On 1st April 2018. The government has seen fit, as part of their improvement standards to ensure that every single property that is rented out meets minimum Energy Efficiency standards.
Last month we looked at Pets and Section 21 Notices, along with the need for repairs and the long plethoric list of alternative mandatory items that Landlords need to follow to ensure permissible notices and compliance matters are aligned.
Now the Government in their action for the mass populous and to create a safer environment for all those in rented properties, has declared under the Energy Act 2011, that any Residential Property with an Energy Efficiency rating of F or G will require substantial improvement work before it can be rented out.
Of course, this makes sense for renters, who are already given a copy of the EPC (Energy Performance Certificate) as standard upon the commencement of the tenancy, however, how many people understand the numbers and what the numbers mean?
The Energy Efficiency Rating (usually the first graph one sees on the report) is the basis of how well the property is at minimising energy use for the basic needs, heating, lighting, and hot water. The report considers the build type, the insulation etc, windows, type of boiler and thermostatic controls for temperature and timer, similarly, with lights, the assessor looks at the type of bulbs being used.
Now the issue that one faces when utilising an EPC and recommendations for improvements, is the cost of improvements, some are affordable such as addition of a thermostatic temperature control, or changing the lightbulbs to energy efficient LEDs; however, others are some which may require additional investment from other sources to provide the required improvements, such as, upgrading or replacing the boiler for the provision of heating and hot water, to installation of double glazing.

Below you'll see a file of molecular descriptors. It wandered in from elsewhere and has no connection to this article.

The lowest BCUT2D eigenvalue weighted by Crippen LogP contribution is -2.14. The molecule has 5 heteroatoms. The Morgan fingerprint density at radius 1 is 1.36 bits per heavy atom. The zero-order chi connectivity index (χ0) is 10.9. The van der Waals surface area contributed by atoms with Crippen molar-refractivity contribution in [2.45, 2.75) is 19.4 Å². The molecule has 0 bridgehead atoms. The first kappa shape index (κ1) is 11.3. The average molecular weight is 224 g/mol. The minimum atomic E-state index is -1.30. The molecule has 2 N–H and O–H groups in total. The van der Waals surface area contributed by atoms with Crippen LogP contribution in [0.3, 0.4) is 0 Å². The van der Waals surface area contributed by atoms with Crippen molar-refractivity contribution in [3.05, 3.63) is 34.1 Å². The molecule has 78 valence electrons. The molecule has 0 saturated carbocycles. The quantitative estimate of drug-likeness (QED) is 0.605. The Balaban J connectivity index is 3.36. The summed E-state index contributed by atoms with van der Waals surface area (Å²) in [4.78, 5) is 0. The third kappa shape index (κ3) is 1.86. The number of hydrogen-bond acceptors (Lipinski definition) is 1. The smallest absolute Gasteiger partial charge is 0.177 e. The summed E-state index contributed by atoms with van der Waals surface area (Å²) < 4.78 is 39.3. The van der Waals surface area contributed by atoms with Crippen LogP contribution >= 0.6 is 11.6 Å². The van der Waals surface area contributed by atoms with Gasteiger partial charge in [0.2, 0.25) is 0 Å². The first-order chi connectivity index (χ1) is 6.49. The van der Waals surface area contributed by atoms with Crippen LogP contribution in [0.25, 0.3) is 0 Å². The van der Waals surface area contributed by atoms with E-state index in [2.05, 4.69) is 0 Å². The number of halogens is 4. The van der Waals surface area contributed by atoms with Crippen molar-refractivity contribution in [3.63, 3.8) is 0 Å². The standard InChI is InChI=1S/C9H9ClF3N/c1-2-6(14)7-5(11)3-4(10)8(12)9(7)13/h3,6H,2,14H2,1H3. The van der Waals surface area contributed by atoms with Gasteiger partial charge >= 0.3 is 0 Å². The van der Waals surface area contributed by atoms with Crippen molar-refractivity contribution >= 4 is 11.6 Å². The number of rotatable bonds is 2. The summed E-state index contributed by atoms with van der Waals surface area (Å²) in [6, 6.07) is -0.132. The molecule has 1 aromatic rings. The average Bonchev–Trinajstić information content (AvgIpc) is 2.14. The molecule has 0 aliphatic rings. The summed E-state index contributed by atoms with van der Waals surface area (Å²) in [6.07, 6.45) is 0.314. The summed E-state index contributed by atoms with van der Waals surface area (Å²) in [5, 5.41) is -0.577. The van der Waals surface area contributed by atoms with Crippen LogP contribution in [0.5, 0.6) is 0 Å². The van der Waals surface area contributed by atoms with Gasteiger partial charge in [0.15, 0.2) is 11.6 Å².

Analysing the cost implication of the double-glazing installation, which can be rather on the unaffordable side, to alternative solutions such as installation of secondary glazing within the property.
Both solutions come with cost associated setbacks, however, one item to consider is the type of property and any permissions that may be required to replace, some leasehold properties have stipulations in the leases where the freeholder is responsible for the window frames and sill and the leaseholder is responsible for the glass. For obvious reasons, the former would be a tendered contract, where the installation of new windows would be through the service charge. Again, potentially not the most feasible option.
However, this scramble at the last minute may be somewhat in vain as there are some domestic properties that are exempt from the EPC requirements, for more information see ….
Dendrow International can arrange for a competitive price from our appointed energy Assessor. Call today to ensure that you are not behind on the new regulations.